tendency to search only for information that confirms our preconceived thinking, rather than information that might not support it

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fixation

inability to see the problem from a fresh perspective

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mental set

tendency to fixate on solutions that worked in the past though they may not apply to the current situation

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functional fixedness

tendency to perceive the functions of objects as fixed and unchanging

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representativeness heuristic

is a tendency to judge the likelihoods of an event occurring based on our typical mental representations of those events

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availability heuristic

tendency to make judgements based on how readily available information is in our memories

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belief bias

tendency to judge arguments based on what one believes about their conclusions rather than on whether they use sound logic

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belief perseverance

tendency to cling to beliefs despite the presence of contrary evidence

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overconfidence

overestimation of the accuracy of knowledge and judgments

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consciousness

awareness that we have of ourselves, our internal states, and the environment

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polysomnography

multimodal technique to measure physiological processes during sleep

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alpha waves

low amplitudes and high frequencies

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Stage 1 sleep

sleep begins, the first stage of non-REM

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theta waves

low to moderate intensity and intermediate frequency

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Stage 2 sleep

denoted by a change to two distinct wave patterns on the EEG

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k-complex

typically has a duration of a half second and is large and slow

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sleep spindles

bursts of waves with frequency of 12-14 Hz and are moderately intense

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Stage 3 sleep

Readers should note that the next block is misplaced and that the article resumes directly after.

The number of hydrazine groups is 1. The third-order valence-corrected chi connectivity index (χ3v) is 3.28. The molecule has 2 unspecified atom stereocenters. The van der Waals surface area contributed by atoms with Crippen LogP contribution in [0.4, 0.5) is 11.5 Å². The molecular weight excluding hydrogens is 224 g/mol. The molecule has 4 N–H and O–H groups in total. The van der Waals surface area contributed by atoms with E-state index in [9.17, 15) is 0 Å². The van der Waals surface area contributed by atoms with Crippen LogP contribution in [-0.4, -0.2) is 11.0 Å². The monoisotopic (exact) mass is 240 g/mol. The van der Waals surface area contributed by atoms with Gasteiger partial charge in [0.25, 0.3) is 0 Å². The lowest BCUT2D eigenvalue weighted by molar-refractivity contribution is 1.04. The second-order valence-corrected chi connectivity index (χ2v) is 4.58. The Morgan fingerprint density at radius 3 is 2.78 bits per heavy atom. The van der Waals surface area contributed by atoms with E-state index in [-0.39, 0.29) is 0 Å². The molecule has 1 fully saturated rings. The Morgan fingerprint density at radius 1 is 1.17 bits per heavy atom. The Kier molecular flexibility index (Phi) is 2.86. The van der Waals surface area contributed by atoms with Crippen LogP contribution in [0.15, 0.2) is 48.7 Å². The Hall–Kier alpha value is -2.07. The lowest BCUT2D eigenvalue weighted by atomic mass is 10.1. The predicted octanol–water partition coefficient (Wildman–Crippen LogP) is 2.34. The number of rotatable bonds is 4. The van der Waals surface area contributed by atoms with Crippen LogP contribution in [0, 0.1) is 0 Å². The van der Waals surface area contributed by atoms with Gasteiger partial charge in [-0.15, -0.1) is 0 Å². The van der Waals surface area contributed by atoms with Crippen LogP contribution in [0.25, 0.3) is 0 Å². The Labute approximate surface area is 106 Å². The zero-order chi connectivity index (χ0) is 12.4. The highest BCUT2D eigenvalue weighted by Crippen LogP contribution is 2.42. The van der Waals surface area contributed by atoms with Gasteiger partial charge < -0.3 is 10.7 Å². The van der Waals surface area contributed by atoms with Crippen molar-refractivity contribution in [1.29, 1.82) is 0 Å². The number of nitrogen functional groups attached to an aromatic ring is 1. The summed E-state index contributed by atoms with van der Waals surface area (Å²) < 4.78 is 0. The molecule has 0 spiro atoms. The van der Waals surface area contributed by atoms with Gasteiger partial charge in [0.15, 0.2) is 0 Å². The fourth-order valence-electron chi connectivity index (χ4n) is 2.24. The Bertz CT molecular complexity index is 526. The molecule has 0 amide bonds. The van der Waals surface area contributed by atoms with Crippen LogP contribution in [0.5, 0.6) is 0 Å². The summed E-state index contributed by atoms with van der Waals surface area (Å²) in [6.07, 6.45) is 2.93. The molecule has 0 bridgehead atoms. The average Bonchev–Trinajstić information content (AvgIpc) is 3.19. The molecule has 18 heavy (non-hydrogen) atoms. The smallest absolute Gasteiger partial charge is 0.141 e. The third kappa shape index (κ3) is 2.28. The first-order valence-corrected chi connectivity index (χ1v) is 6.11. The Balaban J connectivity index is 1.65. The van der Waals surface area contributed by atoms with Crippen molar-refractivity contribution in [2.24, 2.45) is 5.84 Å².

transition into slow wave sleep

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delta waves

high amplitude, low frequency waves and signify the deepest level of sleep

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REM sleep

final stage of sleep, characterized by bursts of quick eye movements

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paradoxical sleep

low (almost no) skeletal muscle movement

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dyssomnias

abnormalities in the amount, quality, or timing of sleep, and include insomnia, narcolepsy, and sleep apnea

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Insomnia

most common sleep disorder and is characterized by difficulty falling or staying asleep

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narcolepsy

experience periodic, overwhelming sleepiness during waking periods that usually last less than 5 minutes

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sleep apnea

disorder that causes people to intermittently stop breathing during sleep, which results in awakening after a minute or so without air

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parasomnias

abnormal behaviors that occur during sleep and include somnambulism and night terrors

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somnambulism

sleepwalking, tend to occur during slow wave sleep (stage3), usually during the first third of the night

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night terrors

person experiencing a night terror may sit up or walk around, babble, and appear terrified, although none of this is recalled the next morning